We were picked up and whisked away to Quang Phu Cau within the hour. I use the term whisked lightly as it took forever for our driver to get out of Hanoi, another adventure in itself.

After an hour and a half, we arrived at a factory in this small village where we were shown the process of making the incense and could take some pictures. We probably only spent about an hour exploring the area and then started making our way back to the hotel in Hanoi. We enjoyed seeing the countryside, watching the workers in the rice fields, cows roaming free (even on the roads), and cemeteries and villages along the way.

Our driver spoke no English, and our guide spoke very little. It was an interesting trip.

Incense factory in Vietnam.
Incense colors in Vietnam.
Worker gathering incense in Vietnam.

Halong Bay

We had made reservations for a day-long tour to Halong Bay, about a 3-hour drive outside of Hanoi. Our tour guide had messaged us the night before, so we were outside our hotel and ready to go at 7:30 AM. We were picked up and then spent most of the next hour on a full-sized bus trying to navigate through narrow, crowded streets to pick up other guests.

When the last guest was finally picked up, we hit the road for the long trip to Halong Bay. We stopped for a quick break and finally reached the bay at about noon.

Lunch was served after we boarded the boat, and the captain set sail for the bay. The food was good, and the service was well organized.

Lunch area on Halong Bay cruise.
Dining area on Halong Bay tour with Cozy Tours.
Chicken Rocks in Halong Bay Vietnam.

After lunch, and we had been cruising the beautiful bay for a while, the boat stopped on one of the islands with caves to explore. We were taken aback by all the boats jostling for a position to drop off their guests. There were so many people there that we could see lines to get into the cave and just a sea of people on this tiny slip of land. After a quick chat, we decided to forgo this bonding experience with the mass of humanity and stayed on the boat. Once our fellow cruise mates were dropped off, the boat moved into the bay, waiting about 45 minutes to pick everyone back up.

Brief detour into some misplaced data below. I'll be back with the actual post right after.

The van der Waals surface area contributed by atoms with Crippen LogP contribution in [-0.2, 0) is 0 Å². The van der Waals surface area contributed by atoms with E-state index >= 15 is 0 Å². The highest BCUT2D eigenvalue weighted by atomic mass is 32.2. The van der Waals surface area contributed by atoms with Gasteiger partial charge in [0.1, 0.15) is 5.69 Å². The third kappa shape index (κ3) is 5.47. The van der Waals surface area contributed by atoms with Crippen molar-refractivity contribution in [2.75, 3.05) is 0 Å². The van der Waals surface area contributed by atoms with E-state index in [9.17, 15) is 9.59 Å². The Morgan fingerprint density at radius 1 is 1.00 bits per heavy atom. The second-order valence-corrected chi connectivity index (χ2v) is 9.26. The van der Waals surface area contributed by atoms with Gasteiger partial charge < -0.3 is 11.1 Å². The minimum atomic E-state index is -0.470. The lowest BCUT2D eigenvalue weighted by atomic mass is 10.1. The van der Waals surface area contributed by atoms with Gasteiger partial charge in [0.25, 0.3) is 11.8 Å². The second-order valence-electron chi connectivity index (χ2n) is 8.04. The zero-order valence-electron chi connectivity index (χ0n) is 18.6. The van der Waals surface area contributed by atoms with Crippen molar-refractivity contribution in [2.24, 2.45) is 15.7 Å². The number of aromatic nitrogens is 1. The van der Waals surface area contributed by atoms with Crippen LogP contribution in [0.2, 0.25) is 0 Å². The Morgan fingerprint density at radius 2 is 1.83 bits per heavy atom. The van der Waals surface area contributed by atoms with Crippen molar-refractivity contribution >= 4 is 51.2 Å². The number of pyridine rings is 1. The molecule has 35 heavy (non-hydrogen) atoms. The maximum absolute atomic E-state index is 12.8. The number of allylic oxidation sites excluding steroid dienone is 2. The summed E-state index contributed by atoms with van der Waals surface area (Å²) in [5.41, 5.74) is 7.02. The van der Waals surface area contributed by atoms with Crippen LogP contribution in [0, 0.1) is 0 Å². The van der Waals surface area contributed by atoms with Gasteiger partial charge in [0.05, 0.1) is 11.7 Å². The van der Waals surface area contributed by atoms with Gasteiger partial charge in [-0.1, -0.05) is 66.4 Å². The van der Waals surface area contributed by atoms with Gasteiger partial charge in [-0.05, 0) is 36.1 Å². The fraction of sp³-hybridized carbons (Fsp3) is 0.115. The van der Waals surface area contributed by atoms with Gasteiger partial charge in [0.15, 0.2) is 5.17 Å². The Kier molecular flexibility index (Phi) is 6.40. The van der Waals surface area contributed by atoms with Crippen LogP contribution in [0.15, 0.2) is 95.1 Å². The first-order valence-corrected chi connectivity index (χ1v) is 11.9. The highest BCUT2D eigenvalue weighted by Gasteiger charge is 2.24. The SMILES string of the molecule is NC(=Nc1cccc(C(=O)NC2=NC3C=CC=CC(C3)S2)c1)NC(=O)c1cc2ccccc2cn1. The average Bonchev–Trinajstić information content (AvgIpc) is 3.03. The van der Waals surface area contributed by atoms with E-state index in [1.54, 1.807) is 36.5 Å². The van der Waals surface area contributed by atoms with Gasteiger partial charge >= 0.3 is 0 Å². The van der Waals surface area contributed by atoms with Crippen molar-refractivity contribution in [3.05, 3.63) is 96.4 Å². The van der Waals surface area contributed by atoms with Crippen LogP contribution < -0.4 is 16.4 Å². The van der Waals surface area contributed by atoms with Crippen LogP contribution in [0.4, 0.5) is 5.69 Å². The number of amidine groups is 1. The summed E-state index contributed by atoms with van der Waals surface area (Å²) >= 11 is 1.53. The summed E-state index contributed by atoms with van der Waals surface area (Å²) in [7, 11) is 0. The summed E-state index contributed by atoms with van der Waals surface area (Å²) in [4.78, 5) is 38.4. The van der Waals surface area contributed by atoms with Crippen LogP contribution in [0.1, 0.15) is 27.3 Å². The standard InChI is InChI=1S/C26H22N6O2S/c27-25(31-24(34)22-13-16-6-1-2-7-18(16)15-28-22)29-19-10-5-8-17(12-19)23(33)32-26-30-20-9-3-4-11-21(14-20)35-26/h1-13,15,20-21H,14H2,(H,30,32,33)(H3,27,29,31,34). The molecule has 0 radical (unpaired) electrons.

Halong bay view from the ship.
Halong bay view from the Cozy tour ship.
Jim on the Cozy tour boat in Halong bay.

This Place is Crowded!

We were amazed at the number of people and boats allowed to be crammed into one place. The next stop was a different island for a bamboo boat ride or kayak option. We chose the bamboo boat ride (the boat was not bamboo) and moved with the once again crowded dock to pick up our life jackets and wait for our assigned boat. Fifteen people were headed onto our little boat, and with a local person at the back rowing, we set off to float through a cave into a bay. Again, the place was very crowded, and the little boats had to be careful when traversing the cave/tunnel. In an attempt to entertain us, the gentleman paddling the boat (standing on the back like a person driving a gondola) began to rock the overcrowded boat. My elderly seatmate was not impressed and grabbed my leg, letting out a hearty scream. The boat quit rocking.

Jim and Rosie on bamboo boat.
Bamboo boat sailing into the cave.
Boats going through the tunnel cave in Halong Bay Vietnam.

Ti Top Island

Our excursion finished, we returned to our cruise boat and set sail for the final island. There was a lookout at the top of this island and a beach area for those who chose to swim. It was a cold and cloudy day, so there were not many swimmers, but several people did wander into the water for photo opportunities. Once again, the island was packed with people, and the boats bumped into each other, trying to find a spot to dump their passengers. The ship then moved into the bay so other ships could dump their passengers. At the appointed time, our boat returned to pick us up and start the trek back to the terminal.

Fishing boat in Halong Bay Vietnam.
Another fishing boat in Halong Bay.

Will it Last?

We were surprised to find oil drilling taking place in the bay. Although the area is stunning, I’m not sure how long the ecological stability can be maintained with the number of boats, tourists, and oil drilling going on.

Oil rigs in Halong Bay Vietnam
Boats bumping into each other in Halong Bay Vietnam.
Crowds in Halong Bay Vietnam.